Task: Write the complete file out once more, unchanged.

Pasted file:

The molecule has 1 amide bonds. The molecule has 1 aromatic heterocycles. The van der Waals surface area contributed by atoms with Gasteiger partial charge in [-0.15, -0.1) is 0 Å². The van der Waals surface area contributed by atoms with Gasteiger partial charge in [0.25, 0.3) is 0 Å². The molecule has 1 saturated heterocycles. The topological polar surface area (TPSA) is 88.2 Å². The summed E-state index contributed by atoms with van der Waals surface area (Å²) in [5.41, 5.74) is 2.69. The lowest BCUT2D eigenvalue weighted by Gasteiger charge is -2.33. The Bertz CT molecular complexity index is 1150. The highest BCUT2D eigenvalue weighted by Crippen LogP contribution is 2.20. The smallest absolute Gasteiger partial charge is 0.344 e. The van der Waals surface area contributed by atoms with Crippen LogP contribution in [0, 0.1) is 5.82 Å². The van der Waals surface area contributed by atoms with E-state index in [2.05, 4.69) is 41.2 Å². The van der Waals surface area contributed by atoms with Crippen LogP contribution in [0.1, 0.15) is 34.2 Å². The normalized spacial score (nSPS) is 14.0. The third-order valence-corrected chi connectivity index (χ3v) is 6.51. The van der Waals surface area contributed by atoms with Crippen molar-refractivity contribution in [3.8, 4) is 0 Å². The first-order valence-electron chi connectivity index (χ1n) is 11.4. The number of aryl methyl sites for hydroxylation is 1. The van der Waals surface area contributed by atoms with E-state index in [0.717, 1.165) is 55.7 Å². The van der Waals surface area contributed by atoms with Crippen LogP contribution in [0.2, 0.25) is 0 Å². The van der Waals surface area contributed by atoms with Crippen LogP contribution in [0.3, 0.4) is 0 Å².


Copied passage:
The molecule has 1 amide bonds. The molecule has 1 aromatic heterocycles. The van der Waals surface area contributed by atoms with Gasteiger partial charge in [-0.15, -0.1) is 0 Å². The van der Waals surface area contributed by atoms with Gasteiger partial charge in [0.25, 0.3) is 0 Å². The molecule has 1 saturated heterocycles. The topological polar surface area (TPSA) is 88.2 Å². The summed E-state index contributed by atoms with van der Waals surface area (Å²) in [5.41, 5.74) is 2.69. The lowest BCUT2D eigenvalue weighted by Gasteiger charge is -2.33. The Bertz CT molecular complexity index is 1150. The highest BCUT2D eigenvalue weighted by Crippen LogP contribution is 2.20. The smallest absolute Gasteiger partial charge is 0.344 e. The van der Waals surface area contributed by atoms with Crippen LogP contribution in [0, 0.1) is 5.82 Å². The van der Waals surface area contributed by atoms with E-state index in [2.05, 4.69) is 41.2 Å². The van der Waals surface area contributed by atoms with Crippen LogP contribution in [0.1, 0.15) is 34.2 Å². The normalized spacial score (nSPS) is 14.0. The third-order valence-corrected chi connectivity index (χ3v) is 6.51. The van der Waals surface area contributed by atoms with Crippen molar-refractivity contribution in [3.8, 4) is 0 Å². The first-order valence-electron chi connectivity index (χ1n) is 11.4. The number of aryl methyl sites for hydroxylation is 1. The van der Waals surface area contributed by atoms with E-state index in [0.717, 1.165) is 55.7 Å². The van der Waals surface area contributed by atoms with Crippen LogP contribution in [0.2, 0.25) is 0 Å². The van der Waals surface area contributed by atoms with Crippen LogP contribution in [0.3, 0.4) is 0 Å².